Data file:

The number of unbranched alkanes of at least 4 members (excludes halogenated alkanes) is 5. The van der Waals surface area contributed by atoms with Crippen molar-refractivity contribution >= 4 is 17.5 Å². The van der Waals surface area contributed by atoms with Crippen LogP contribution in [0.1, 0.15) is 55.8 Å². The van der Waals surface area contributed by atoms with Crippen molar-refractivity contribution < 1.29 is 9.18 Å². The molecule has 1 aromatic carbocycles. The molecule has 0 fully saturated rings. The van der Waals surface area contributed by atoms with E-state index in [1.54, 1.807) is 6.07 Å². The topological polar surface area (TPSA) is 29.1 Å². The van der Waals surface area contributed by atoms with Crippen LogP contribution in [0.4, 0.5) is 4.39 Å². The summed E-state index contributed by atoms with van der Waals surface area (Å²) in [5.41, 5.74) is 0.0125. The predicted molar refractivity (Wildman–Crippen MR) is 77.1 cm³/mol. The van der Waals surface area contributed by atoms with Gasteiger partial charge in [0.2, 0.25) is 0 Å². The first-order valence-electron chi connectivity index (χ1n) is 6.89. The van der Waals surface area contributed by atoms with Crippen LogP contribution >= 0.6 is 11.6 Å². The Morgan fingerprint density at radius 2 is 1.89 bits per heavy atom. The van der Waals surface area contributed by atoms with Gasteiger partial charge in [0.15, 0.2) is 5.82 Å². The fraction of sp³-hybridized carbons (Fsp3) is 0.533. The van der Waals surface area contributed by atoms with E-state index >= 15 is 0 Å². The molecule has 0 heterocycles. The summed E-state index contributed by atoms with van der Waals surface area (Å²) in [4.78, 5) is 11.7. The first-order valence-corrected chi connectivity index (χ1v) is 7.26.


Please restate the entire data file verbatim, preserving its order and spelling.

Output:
The number of unbranched alkanes of at least 4 members (excludes halogenated alkanes) is 5. The van der Waals surface area contributed by atoms with Crippen molar-refractivity contribution >= 4 is 17.5 Å². The van der Waals surface area contributed by atoms with Crippen LogP contribution in [0.1, 0.15) is 55.8 Å². The van der Waals surface area contributed by atoms with Crippen molar-refractivity contribution < 1.29 is 9.18 Å². The molecule has 1 aromatic carbocycles. The molecule has 0 fully saturated rings. The van der Waals surface area contributed by atoms with E-state index in [1.54, 1.807) is 6.07 Å². The topological polar surface area (TPSA) is 29.1 Å². The van der Waals surface area contributed by atoms with Crippen LogP contribution in [0.4, 0.5) is 4.39 Å². The summed E-state index contributed by atoms with van der Waals surface area (Å²) in [5.41, 5.74) is 0.0125. The predicted molar refractivity (Wildman–Crippen MR) is 77.1 cm³/mol. The van der Waals surface area contributed by atoms with Gasteiger partial charge in [0.2, 0.25) is 0 Å². The first-order valence-electron chi connectivity index (χ1n) is 6.89. The van der Waals surface area contributed by atoms with Crippen LogP contribution >= 0.6 is 11.6 Å². The Morgan fingerprint density at radius 2 is 1.89 bits per heavy atom. The van der Waals surface area contributed by atoms with Gasteiger partial charge in [0.15, 0.2) is 5.82 Å². The fraction of sp³-hybridized carbons (Fsp3) is 0.533. The van der Waals surface area contributed by atoms with E-state index >= 15 is 0 Å². The molecule has 0 heterocycles. The summed E-state index contributed by atoms with van der Waals surface area (Å²) in [4.78, 5) is 11.7. The first-order valence-corrected chi connectivity index (χ1v) is 7.26.